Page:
Cardiovascular disease is America's number one killer. According to research done by the National Heart Association in 2002, 70.1 million Americans were diagnosed with cardiovascular disease and approximately 1 million died. Women are more prone to it than men. Those who are overweight, smoke, have high blood pressure, diabetes, high cholesterol or any family history of cardiovascular disease are at greater risk of developing the disease.
How the Heart Works
One of the heart's primary functions is maintaining blood pressure. Normal blood pressure is important for proper blood flow within the arteries, which is 120 systolic and 80 diastolic. Blood pressure is generally higher when the heart pumps more blood and the diameter of the artery is smaller. Foods with high-fat content and saturated fat can clog arteries over time, which causes high blood pressure and high cholesterol levels. Stressful situations can also temporarily increase blood pressure levels.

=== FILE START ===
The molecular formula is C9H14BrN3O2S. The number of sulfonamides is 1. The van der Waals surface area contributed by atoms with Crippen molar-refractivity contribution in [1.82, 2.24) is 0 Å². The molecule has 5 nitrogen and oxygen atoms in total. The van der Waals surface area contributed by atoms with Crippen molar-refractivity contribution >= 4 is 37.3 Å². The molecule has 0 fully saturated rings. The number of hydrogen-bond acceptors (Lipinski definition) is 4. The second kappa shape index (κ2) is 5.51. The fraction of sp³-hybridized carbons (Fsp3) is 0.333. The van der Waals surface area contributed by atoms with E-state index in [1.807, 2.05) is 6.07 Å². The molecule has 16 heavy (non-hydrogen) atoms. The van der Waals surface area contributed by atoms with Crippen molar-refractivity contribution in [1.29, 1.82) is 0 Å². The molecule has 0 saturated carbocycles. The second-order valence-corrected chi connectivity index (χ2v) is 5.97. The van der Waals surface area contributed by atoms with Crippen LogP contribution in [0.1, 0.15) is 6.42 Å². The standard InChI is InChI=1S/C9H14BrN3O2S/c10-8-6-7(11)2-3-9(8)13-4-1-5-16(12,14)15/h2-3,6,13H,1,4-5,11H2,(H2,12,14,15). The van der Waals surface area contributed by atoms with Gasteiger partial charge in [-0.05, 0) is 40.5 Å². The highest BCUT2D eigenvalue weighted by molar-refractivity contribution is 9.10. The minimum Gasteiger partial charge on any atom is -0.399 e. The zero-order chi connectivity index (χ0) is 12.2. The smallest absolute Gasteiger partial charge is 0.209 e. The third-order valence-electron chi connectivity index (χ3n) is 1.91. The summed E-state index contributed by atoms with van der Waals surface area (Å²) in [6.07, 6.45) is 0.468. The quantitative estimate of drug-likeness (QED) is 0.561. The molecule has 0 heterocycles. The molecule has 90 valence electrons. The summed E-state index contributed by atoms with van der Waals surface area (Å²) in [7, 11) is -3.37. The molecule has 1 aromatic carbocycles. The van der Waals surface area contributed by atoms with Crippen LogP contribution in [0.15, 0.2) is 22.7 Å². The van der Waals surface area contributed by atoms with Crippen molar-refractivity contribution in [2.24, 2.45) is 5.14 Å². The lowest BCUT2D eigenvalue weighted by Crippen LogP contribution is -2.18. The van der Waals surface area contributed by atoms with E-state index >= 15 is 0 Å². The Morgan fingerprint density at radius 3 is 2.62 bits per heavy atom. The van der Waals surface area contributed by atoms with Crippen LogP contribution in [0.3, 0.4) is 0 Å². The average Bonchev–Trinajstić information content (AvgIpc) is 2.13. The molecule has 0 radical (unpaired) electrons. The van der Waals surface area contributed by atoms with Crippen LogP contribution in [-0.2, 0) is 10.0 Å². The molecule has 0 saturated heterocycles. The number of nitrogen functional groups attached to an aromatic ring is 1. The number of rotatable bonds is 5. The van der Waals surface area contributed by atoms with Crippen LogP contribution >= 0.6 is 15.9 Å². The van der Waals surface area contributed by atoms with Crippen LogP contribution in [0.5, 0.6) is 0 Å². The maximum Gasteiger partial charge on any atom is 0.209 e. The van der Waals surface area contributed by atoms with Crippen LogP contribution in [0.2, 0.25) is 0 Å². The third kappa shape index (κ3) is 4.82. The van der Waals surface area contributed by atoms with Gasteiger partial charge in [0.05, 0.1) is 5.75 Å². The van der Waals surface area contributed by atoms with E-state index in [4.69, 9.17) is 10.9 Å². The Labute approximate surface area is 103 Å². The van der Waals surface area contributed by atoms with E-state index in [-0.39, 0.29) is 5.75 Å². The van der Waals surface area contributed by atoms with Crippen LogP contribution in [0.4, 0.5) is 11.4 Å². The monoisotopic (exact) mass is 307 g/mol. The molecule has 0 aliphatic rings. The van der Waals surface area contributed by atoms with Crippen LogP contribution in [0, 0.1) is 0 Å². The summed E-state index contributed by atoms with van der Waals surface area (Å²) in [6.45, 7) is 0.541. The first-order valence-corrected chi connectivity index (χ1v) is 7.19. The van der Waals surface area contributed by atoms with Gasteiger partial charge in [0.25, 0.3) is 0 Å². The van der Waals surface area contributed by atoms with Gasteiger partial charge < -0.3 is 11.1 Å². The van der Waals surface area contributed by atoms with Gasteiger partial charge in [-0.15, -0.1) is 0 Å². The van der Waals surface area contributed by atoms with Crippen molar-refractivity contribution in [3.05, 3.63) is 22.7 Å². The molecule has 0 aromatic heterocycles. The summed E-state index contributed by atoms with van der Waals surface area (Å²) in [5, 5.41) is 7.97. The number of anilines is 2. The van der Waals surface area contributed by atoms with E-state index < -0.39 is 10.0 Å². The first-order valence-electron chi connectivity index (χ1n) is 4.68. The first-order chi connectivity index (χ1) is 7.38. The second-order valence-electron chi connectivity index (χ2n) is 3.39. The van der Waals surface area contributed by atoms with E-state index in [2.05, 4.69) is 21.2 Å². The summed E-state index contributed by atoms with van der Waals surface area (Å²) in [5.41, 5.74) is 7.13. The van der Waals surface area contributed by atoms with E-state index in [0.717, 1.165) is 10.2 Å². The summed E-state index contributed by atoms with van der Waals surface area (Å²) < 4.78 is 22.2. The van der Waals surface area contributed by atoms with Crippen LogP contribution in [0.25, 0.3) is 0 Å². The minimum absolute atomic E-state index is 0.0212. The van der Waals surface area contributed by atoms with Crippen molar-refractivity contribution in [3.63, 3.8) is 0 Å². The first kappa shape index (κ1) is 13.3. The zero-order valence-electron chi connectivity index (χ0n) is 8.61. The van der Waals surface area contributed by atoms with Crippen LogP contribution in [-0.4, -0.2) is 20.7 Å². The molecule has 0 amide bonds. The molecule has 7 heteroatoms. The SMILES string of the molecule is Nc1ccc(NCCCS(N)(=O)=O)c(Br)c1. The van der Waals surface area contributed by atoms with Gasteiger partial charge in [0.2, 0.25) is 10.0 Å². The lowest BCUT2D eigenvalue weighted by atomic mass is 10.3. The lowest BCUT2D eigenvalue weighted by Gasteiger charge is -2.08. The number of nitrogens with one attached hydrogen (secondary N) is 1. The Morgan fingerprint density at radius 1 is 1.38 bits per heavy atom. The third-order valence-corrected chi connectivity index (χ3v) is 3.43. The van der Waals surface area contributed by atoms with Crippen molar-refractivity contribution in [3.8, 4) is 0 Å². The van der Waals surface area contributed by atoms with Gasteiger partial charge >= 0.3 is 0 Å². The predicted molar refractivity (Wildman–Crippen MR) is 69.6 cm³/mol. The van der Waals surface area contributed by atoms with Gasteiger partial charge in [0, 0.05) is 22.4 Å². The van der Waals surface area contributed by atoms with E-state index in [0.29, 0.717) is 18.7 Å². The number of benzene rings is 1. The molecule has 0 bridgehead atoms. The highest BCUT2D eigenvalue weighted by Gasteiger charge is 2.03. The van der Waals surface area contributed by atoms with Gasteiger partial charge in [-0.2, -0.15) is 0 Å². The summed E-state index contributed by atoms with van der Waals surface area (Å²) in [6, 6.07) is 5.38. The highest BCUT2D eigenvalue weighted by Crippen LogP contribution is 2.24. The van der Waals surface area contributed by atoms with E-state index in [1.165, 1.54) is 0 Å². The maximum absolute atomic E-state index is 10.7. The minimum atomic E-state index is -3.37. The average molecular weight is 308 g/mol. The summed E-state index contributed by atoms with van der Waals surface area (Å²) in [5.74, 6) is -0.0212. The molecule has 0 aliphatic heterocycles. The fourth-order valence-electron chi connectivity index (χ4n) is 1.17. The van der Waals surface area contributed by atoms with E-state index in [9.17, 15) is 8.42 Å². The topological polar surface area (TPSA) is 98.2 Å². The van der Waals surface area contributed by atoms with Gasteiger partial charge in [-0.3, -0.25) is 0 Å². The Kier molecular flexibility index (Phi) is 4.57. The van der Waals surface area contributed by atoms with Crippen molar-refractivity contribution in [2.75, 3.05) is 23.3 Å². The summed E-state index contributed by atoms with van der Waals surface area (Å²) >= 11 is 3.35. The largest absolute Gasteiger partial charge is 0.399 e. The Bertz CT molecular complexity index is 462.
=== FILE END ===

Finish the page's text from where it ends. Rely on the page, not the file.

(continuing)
Cholesterol is hard to avoid as all foods of animal origin have it, like eggs, red meat and shrimp. The digestive tract absorbs the cholesterol from the food, and the liver circulates it through the bloodstream. The liver also produces its own cholesterol. This combination can cause cholesterol to quickly accumulate in the bloodstream.